Convenient internationalization of JSP pages

2011-04-19

I’m going to explain an elegant way of doing i18n in JSP (JSPX) pages if you use Spring MVC. But first let’s recap the usual setup: you need to declare a “messageSource” bean of type MessageSource that reads localized messages from resource bundles:

<bean id="messageSource"
    class="org.springframework.context.support.ReloadableResourceBundleMessageSource">
    <property name="fallbackToSystemLocale" value="false"/>
    <property name="cacheSeconds" value="2"/>
    <property name="defaultEncoding" value="UTF-8"/>
    <property name="basenames">
        <array>
            <value>WEB-INF/i18n/global_messages</value>
            <value>WEB-INF/i18n/spring_security_messages</value>
            <value>WEB-INF/i18n/validation_messages</value>
        </array>
    </property>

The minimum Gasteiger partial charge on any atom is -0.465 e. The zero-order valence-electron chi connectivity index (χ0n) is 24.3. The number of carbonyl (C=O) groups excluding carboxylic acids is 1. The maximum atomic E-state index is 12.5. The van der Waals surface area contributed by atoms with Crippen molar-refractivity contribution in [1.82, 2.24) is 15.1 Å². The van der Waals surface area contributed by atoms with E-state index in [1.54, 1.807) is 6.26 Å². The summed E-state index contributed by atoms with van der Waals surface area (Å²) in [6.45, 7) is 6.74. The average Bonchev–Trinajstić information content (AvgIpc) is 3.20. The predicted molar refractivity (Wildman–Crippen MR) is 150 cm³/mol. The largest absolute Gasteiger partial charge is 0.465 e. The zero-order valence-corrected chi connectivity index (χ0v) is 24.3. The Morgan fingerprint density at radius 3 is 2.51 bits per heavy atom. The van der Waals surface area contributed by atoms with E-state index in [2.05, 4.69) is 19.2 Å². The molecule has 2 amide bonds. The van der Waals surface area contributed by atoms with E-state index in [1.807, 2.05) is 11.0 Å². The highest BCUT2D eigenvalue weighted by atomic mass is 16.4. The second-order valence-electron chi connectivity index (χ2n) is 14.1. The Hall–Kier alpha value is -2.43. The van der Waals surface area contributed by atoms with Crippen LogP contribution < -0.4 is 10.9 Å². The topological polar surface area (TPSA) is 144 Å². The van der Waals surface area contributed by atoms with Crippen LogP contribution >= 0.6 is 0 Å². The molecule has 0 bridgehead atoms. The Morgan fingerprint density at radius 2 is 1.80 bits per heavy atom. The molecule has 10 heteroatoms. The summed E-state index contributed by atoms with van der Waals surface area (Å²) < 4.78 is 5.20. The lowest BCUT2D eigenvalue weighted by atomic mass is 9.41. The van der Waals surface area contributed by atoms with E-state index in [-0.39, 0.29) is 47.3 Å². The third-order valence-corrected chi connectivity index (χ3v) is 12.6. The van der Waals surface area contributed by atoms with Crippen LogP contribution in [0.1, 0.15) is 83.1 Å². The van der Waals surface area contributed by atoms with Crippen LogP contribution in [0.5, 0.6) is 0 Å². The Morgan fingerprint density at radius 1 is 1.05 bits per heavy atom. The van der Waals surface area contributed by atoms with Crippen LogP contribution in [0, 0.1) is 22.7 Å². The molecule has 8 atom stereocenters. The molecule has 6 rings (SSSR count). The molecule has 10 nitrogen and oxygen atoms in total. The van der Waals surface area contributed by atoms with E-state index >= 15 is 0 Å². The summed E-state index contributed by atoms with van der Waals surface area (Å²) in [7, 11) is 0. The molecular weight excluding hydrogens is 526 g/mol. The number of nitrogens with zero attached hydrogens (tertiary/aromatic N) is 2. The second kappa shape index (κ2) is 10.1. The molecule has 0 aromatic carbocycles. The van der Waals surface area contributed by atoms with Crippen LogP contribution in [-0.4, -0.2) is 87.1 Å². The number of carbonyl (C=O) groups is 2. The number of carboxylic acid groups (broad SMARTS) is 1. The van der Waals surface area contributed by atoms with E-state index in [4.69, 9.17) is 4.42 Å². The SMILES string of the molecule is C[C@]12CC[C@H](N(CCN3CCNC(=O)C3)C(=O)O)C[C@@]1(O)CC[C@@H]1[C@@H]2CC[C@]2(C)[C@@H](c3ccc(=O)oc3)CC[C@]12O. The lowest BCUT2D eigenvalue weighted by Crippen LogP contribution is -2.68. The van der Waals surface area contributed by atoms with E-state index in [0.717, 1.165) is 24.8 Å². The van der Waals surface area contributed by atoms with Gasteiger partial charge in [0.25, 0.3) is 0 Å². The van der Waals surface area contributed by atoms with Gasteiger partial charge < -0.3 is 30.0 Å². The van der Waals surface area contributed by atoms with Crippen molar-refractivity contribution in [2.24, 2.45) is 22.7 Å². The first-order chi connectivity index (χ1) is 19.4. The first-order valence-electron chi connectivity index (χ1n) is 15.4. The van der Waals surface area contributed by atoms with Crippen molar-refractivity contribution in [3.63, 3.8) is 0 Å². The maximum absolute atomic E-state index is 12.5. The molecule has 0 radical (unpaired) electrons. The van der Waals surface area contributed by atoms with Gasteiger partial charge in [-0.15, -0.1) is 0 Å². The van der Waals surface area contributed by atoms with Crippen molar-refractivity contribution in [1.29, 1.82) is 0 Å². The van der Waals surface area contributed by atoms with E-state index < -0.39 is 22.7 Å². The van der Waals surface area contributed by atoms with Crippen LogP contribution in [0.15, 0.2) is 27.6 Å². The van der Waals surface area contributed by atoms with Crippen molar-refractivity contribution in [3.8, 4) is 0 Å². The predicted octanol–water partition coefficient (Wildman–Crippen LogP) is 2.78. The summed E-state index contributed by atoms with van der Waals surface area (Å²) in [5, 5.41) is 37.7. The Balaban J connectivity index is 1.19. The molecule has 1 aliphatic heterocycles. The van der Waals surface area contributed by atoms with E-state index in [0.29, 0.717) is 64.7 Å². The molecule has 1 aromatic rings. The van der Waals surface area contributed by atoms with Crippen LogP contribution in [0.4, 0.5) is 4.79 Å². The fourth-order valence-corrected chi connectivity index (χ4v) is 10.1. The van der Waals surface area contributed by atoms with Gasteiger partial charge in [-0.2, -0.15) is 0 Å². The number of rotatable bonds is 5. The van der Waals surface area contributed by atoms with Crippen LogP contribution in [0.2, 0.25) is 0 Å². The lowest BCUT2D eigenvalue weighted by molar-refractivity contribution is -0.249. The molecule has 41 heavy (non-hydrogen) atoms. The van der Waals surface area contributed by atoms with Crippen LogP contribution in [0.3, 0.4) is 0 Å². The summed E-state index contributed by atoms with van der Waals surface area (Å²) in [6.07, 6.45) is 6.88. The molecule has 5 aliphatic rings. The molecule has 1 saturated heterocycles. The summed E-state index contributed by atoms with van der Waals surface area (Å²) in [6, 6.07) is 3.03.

</bean>

Then, each time you need to localize something in your JSP, you use some tag library like this:

<spring:message code="button_text" var="buttonTextMessage" htmlEscape="true"/>
<input type="submit" value="${buttonTextMessage}"/>

Here we have a Spring tag that finds a message in a MessageSource by the given code, escapes it (in case it may contain markup characters like quotes, ampersands, etc.), assigns the result to a variable and prints that variable as the “value” attribute of HTML input element.

Now repeat this for every single piece of text that you want to internationalize, and your JSP pages will quickly become littered with i18n tags, making them barely readable. If you think that’s fine, well … good for you! But if you’re wondering why something as trivial as i18n should be so inconvenient, keep on reading.

What I’d like to do is replace previous code fragment with this:

<input type="submit" value="${msg.button_text}"/>

You should agree that it cannot get any simpler than that. And I cannot stress enough the relief I felt after discovering that internationalization can be as simple and pleasant as this. So let’s move on to implementation.